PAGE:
Movies & TV Reviews

Prevenge Review | TIFF 2016

(Prevenge, Western Edge Pictures)

Alice Lowe was introduced to me when she was the co-writer and co-star of Ben Wheatley’s Sightseers, a dark comedy that was equal parts funny and disturbing. Lowe made an impact by being able to see the humor in darkness. With her directorial debut, Prevenge, she writes and directs herself in another dark comedy that explores the fears of pregnancy with enough jokes and violence to make anyone feel a little uncomfortable. But it’s an over-the-top look at an expecting mother’s blood lust that is definitely worth visiting.

Lowe plays Ruth, an expecting mother whose boyfriend (and the father of their upcoming child) was killed, leaving her alone with the child. Her unborn fetus has begun communicating with her psychically and pushes her to go on a crusade against those who would be unfit parents or are terrible to those giving birth. She is also constantly considering the potential for revenge against those she believes responsible for her boyfriend’s death. Hence the title Prevenge.

What follows is a series of murders that examine the hardships a single, pregnant woman may face today. From the lack of romantic possibilities, to the difficulty of getting a job, Lowe stands up for mothers as she tackles the institutions that are allegedly available to them. There’s a great scene which involves a businesswoman (Kate Dickie) interviewing Ruth, but seems to be just doing her duty as she then explains that hiring her would be irresponsible because she could be on maternity leave as soon as she is hired. Ruth isn’t just mad at the businesswoman and her specific actions, but mad at the whole systemic process. Which is something that elevates the film beyond just a series of murders with a loose connection.


(Revenge, Western Edge Pictures)

The unfortunate thing is that each scene with a new character has the underlying notion that they will be killed by Ruth. Sure, occasionally it’s a “How will they die?” scenario, or “What is the reason for them dying?”, but it almost always ends in death. The issues that arise from this is that there is no tension in the film. What is most interesting is that nuance of why they are being killed, but even some scenes are pretty light on that, or lay it on far too thick. Having that inevitability is what kills a lot of the emotional moments of the scenes though.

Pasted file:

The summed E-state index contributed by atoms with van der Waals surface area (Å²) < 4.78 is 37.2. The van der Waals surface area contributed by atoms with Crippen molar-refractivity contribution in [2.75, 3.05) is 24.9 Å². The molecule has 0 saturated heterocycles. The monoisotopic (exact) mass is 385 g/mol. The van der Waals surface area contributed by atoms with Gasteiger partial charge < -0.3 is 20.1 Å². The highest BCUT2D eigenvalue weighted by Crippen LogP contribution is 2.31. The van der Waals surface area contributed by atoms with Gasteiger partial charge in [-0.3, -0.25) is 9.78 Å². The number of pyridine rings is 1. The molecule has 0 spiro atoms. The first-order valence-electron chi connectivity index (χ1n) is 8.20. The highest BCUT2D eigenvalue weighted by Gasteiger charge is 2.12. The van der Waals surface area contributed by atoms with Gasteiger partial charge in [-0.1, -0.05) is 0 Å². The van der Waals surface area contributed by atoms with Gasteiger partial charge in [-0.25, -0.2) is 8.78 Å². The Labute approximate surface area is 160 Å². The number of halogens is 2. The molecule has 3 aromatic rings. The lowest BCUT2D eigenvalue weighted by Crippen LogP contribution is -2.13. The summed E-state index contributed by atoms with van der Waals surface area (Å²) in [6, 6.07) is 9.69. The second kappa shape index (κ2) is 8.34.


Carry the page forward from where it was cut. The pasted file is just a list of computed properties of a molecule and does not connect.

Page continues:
There are plenty of emotional moments too, especially as Ruth is pushed into more murders. You can see an intent with some kills, but there’s an unpredictability to her (not really to the audience) where she doesn’t seem to be pushing too much for bloodshed. Lowe isn’t saying that all humans are bad. She makes a point to show several instances where niceties can occur. But her unpredictability is also pivotal to the film’s premise. She’s pregnant, and her emotions are going to fluctuate. In that same way, so does the tone of the film. There can be quiet moments that then suddenly become infused with a heavy electronic score, but the chaos that could be present in their shifts is greeted with a somewhat rational person attempting to mitigate the insanity. Ruth is constantly fighting her child’s desire to kill and take over, which makes for a compelling way to frame the film.


(Revenge, Western Edge Pictures)

Prevenge is extremely funny at times though, too. It’s important to note that because just like Ruth’s emotions being so weird at times, the film itself can strike a weird tone by being a dark comedy. The act of murder itself could be amusing, or just the sudden shift to a joke after some bloodshed. Never is it a wrong time to crack wise, but it is also not done with a frequency or bluntness that would make it feel tiresome. By the time the film reaches its conclusion, there’s a sudden shift that feels natural and accepted. Which makes its impact that much stronger.

I found myself really loving the maternal presence in Prevenge, even if it is sometimes undercut by the constant knowledge of murder. It allows for a lesser-explored subject to be handled in a very unique manner. Alice Lowe is also a marvel in the starring role and has a presence that fits perfectly for the genre and the heavy subject matter she wants to engage with. For all of Ruth’s struggles, the movie manages to provide a poignancy through her difficult situation that is exacerbated by the promise of vengeance.






    • Alice Lowe is great as a vengeful, expecting mother
    • Plenty of laughs from dark situations
    • An excellent and unique exploration of maternal fears


    • Promise of murder undercuts the film's tension
    • Some scenes have too much or too little explanation for why they end the way they do

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